Cairo Administrative Court rejected Wednesday a lawsuit to ban social media websites in Egypt.
According to the lawyer who filed the suit, foreign intelligence services used social media websites like Twitter and Facebook before 25 January 2011 to incite protests and violence.
He also added that those websites were operating in Egypt without permission. spreading rumours as no censorship has been imposed on them.
In its reasoning, the administrative court rejected the lawsuit stating it was against Article 68 of the Egyptian Constitution, which stipulates that Information, data, statistics and official documents are owned by the people and that disclosure thereof from various sources is a right guaranteed by the state to all citizens.
The court also stated that the lawsuit violated the declaration on the right to development issued by the UN General Assembly in December 1986, where access of information was related directly to the right to development for citizens
"The state should not put obstacles against the flow of information or allow its monopolisation except in the limits of protecting the public order" the court reasoning read, stressing that the way to protect public order is not through blocking networks and telecommunications and spying on people, but rather targeting "perverts and enemies of public freedoms."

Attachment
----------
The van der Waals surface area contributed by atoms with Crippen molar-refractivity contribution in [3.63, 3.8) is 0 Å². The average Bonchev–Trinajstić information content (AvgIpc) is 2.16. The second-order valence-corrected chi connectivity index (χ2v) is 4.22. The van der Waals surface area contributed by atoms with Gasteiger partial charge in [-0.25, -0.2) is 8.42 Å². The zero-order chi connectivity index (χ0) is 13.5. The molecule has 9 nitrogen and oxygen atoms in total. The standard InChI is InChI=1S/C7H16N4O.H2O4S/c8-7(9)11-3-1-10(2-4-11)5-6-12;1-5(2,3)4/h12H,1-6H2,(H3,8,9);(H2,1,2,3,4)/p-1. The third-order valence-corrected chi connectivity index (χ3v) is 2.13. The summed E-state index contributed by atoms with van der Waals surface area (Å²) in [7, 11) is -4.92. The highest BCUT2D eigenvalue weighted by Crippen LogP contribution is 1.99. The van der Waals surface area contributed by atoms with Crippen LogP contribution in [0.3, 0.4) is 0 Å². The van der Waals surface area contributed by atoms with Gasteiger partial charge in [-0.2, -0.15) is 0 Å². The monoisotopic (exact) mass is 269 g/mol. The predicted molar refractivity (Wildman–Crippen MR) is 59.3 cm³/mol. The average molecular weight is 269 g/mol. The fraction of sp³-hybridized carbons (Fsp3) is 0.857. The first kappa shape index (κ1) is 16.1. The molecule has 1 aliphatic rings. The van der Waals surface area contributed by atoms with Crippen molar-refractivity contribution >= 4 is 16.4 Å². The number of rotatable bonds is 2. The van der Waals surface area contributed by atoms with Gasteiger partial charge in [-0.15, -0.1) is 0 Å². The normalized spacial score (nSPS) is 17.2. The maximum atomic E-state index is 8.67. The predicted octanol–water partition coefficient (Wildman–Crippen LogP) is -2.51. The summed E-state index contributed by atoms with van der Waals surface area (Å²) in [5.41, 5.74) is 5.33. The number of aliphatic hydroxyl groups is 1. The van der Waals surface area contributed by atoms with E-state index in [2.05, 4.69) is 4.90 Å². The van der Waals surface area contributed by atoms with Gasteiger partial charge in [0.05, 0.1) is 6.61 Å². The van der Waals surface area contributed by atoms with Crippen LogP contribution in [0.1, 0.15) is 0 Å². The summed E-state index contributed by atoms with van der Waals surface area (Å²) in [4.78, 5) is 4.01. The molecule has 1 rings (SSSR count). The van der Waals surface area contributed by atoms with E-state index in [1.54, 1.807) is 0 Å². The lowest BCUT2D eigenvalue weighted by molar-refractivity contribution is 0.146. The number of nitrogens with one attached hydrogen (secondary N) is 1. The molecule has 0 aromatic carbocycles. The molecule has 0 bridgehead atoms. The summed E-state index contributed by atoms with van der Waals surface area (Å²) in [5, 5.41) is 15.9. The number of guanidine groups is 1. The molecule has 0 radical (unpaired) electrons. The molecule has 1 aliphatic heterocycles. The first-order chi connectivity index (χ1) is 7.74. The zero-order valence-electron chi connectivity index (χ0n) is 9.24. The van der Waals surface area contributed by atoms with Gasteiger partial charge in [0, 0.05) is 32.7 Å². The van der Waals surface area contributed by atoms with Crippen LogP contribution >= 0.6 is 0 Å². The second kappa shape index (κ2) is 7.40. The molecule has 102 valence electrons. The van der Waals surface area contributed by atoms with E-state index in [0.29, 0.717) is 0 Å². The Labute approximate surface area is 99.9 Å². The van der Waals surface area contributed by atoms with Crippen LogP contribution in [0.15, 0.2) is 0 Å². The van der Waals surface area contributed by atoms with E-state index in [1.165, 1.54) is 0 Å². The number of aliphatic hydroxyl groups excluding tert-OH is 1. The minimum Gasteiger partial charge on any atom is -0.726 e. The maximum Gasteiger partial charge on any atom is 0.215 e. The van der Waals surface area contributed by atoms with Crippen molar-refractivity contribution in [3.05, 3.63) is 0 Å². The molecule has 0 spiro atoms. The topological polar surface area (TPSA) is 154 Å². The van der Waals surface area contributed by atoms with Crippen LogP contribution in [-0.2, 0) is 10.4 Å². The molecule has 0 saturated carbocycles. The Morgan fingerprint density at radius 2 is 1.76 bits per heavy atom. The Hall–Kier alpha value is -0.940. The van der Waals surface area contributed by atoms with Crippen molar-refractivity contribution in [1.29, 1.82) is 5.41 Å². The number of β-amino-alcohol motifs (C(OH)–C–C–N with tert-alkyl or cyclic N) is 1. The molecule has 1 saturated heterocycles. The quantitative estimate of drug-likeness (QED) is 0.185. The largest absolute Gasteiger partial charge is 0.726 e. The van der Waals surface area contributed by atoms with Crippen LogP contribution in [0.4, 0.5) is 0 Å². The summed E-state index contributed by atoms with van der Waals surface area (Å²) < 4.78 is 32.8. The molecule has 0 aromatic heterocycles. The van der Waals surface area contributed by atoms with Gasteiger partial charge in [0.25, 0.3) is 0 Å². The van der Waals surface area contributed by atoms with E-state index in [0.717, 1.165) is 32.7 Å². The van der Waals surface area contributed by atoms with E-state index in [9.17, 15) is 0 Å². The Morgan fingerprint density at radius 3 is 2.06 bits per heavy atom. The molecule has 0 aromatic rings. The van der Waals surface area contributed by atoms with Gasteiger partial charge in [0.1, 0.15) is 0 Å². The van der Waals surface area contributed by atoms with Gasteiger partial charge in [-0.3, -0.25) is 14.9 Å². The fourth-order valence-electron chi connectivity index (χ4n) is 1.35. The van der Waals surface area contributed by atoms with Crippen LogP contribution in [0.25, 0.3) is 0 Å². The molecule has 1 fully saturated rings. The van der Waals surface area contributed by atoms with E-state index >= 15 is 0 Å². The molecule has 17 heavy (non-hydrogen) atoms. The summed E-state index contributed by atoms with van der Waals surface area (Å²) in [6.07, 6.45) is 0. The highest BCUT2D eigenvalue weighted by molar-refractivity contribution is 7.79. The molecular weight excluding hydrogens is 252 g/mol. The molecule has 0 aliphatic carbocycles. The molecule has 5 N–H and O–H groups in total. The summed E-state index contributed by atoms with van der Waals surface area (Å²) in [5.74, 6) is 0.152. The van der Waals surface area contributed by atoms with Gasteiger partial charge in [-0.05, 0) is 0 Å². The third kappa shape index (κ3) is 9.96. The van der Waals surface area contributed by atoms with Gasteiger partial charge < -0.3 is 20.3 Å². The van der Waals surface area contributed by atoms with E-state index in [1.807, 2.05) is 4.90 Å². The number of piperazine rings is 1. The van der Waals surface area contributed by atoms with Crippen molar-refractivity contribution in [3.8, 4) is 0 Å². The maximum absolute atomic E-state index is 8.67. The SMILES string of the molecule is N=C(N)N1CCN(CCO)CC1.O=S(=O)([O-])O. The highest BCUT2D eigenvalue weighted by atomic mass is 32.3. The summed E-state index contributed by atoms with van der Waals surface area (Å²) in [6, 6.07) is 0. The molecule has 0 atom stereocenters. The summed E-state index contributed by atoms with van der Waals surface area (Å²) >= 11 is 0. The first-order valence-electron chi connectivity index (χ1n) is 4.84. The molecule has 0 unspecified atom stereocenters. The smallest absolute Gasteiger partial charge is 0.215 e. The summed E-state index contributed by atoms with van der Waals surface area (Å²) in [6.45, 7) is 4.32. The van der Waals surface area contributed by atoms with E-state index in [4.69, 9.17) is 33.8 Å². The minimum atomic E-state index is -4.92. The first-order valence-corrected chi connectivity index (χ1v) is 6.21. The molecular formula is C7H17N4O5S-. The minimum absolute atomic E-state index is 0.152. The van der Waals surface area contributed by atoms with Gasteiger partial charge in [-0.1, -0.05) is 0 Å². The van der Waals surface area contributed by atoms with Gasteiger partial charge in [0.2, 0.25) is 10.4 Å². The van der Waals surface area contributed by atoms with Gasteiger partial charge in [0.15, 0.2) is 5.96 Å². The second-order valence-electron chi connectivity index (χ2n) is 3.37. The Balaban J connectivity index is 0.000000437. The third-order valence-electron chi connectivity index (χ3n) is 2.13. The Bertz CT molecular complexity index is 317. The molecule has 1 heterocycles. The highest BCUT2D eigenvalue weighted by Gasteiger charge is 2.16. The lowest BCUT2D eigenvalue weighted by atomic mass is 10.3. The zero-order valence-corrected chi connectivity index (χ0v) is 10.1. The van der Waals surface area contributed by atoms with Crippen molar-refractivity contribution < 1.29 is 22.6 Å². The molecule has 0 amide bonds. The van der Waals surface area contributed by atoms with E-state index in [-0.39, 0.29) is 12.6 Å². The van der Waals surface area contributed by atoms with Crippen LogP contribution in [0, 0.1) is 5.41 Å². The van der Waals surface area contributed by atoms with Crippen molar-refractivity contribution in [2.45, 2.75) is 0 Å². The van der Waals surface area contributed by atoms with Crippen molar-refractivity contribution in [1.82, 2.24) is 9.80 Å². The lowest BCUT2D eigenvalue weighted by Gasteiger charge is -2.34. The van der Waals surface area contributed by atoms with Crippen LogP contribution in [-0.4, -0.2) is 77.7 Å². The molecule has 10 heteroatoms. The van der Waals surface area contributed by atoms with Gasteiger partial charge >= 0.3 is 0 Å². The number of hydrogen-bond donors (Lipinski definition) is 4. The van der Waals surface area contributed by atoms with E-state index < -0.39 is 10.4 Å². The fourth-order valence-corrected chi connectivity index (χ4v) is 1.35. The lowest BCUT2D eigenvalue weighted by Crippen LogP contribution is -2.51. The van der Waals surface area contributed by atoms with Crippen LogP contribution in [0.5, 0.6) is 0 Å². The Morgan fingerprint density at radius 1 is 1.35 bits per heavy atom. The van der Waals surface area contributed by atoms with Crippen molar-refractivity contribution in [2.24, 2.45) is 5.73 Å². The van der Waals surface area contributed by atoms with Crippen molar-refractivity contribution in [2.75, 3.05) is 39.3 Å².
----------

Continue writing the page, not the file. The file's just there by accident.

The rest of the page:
This is the not the first lawsuit of its kind in Egypt.
Since January 2011 and the ouster of former president Mubarak, in which social media played a role, several lawyers attempted to block social media networks in a similar way but their lawsuits were rejected.
Court adjourns VOIP lawsuit against NTRA
In a parallel case, however, the administrative court decided to adjourn to 20 November a lawsuit against the National Telecom Regulatory Authority (NTRA) demanding answers about whether it has blocked VOIP services like Skype, Whatsapp, and Facebook Messenger on the 3G network.
This is the third time the lawsuit, filed by a local NGO (the Support Centre for Information Technology and the Association for Freedom of Thought and Expression), has been adjourned.
The court adjourned the lawsuit demanding NTRA present a technical statement to defend itself against the NGO's accusations. It summoned also a telecommunications expert to give his technical opinion in the case.
According to the local NGO, NTRA violated Article No 57 of the current Egyptian Constitution by blocking access to the VOIP services on 3G network.
Article No 57 stipulates that postal, telegraphic and electronic correspondences, telephone calls, and other means of communication are inviolable, and their confidentiality is guaranteed.
In October, news reports spread that NTRA blocked VOIP services on 3G networks in Egypt.